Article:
On the Morality of: Privacy of the Dead

[Note: This post contains major spoilers for the S-Town podcast.]I've been listening to S-Town, the popular and controversial new podcast from NPR reporter Brian Reed. It was undeniably fascinating as a work of literature, a modern spin on the Southern Gothic genre. But after finishing it, I shared the concerns that others have had about it, and I wanted to write about why.The genesis of the podcast came when Reed was contacted out of the blue by John B. McLemore, a resident of a rural … [Read more...]

Can Basic Income End Poverty?

Last year, in "The Post-Work Society", I wrote about whether a universal basic income would be a feasible option in a society where there aren't enough jobs for everyone.I was skeptical that this wouldn't lead to a tragedy-of-the-commons problem - that the people who get the money would drop out of the workforce and leave everyone else to pick up the slack. But a test run in Kenya, at least so far, is offering evidence to the contrary.The program is being run by the nonprofit … [Read more...]

On the Morality Of: Punching Nazis

I wasn't anticipating I'd ever write a post with a title like this, but here we are. Welcome to America in 2017.This past weekend, neo-Nazi Richard Spencer was giving an on-camera interview in Washington, D.C. when this happened:Richard Spencer got punched in the face during the protests at Trump's #inauguration pic.twitter.com/oQAwtbtEeT— Gender-Professecs (@MrTrunney) January 20, 2017If you don't know who Richard Spencer is, here are the highlights: He founded an online … [Read more...]

When Should a Humanist Forgive?

In "The Ashes", I wrote that we should stop trying to help Trump voters who are about to suffer the consequences of getting what they voted for. This drew a rejoinder by Dragoness Eclectic:And this, I fear, is the difference between the compassion preached by Jesus, and secular humanist compassion: "We'll only be kind and compassionate to our friends and allies" vs. "Love your enemies; for even sinners love their friends. You are called to do much more."I thought this critique … [Read more...]

How to Resist Temptation

A quick question about your philosophical intuitions. Who's the more moral person: the one who feels immoral temptations and resists them, or the one who's never tempted to do wrong in the first place?Famous philosophers have taken different sides on this. As an article in the Atlantic describes, social scientists are now investigating the question:One argument, associated with Aristotle, is that a truly moral person will wholeheartedly want to do the right thing, and no part of her … [Read more...]

20 Things I’ll Teach My Son

Ever since my son was conceived, I've been thinking about what I want to teach him, about life and about the kind of person he should strive to be. It's going to be a while before he's old enough to absorb any kind of major life lessons, but that makes it more important to start coming up with ideas now, so I won't be unprepared when the time comes.I'm not going to list basic principles like the Golden Rule, because those go without saying. In this post, I'd like to collect the ideas that … [Read more...]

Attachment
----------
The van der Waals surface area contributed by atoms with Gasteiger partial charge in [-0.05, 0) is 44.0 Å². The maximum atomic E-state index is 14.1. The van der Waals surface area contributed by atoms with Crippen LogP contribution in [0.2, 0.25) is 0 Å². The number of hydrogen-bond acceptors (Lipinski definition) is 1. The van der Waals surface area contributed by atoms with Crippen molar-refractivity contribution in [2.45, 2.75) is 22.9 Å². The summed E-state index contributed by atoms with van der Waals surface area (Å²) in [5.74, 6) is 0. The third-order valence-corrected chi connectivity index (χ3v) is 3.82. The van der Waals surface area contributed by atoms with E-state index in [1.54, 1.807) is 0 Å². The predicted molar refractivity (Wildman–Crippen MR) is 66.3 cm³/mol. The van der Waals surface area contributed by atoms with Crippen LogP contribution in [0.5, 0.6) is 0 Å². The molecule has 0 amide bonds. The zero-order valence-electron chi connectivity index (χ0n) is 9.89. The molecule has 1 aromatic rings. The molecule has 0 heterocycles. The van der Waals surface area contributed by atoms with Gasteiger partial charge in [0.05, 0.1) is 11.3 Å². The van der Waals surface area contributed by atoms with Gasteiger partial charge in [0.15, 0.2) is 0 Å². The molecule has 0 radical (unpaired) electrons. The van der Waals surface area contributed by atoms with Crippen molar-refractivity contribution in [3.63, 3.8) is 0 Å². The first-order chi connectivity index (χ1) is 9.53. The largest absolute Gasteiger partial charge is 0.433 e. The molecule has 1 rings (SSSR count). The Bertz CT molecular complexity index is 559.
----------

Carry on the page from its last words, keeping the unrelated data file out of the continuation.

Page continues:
Repost: The World Is Changing and the Churches Are Afraid

[I'm taking a break from the blog to bond with and care for my new son. Please enjoy this classic post! I'll check in periodically to answer comments.]Last week, a Daylight Atheism commenter (thanks, Nathaniel!) pointed out that my post "Aid in Dying" had been cited on a blog on the Patheos Catholic channel, Public Catholic, whose author, Rebecca Hamilton, is a member of the Oklahoma state legislature. Needless to say, she was perturbed:Last night, when I googled euthanasia, I came … [Read more...]

Repost: If I Were an Unethical Atheist

[I'm taking a break from the blog to bond with and care for my new son. Please enjoy this classic post! I'll check in periodically to answer comments.]More times than I can count, I've heard the argument that atheists can't be trusted to act ethically, that human beings need to believe in a supernatural source of morality to coerce us to behave. (The most recent time I remember hearing this was in my debate with Peter Hitchens last year.) The argument usually goes that even if we … [Read more...]

Atlas Shrugged: The Great Chain of Being

Atlas Shrugged, Closing ThoughtsThroughout Atlas Shrugged, Ayn Rand tells us that her ideal state would be a perfect meritocracy. Everyone would rise or fall as their talents merited. There'd be no corrupt bargains, no discrimination, and no hereditary ruling class.It's an appealing vision, but what the novel shows isn't the same as what it tells. Regardless of what Rand says she wants, she repeatedly undermines her meritocratic ideal by writing characters who do indeed have special … [Read more...]

Useless Money: A Humanist Sermon

This is 432 Park Avenue:It's the newest addition to the New York City skyline, an ultra-luxury residential skyscraper in midtown Manhattan. With a top height of almost 1400 feet, it's the tallest residential building in the world and the second tallest building in all of NYC, ahead of the Empire State Building, behind only the new One World Trade Center.Despite its neck-craning height (it actually required approval from the FAA), 432 Park Avenue has only 104 apartments. The first … [Read more...]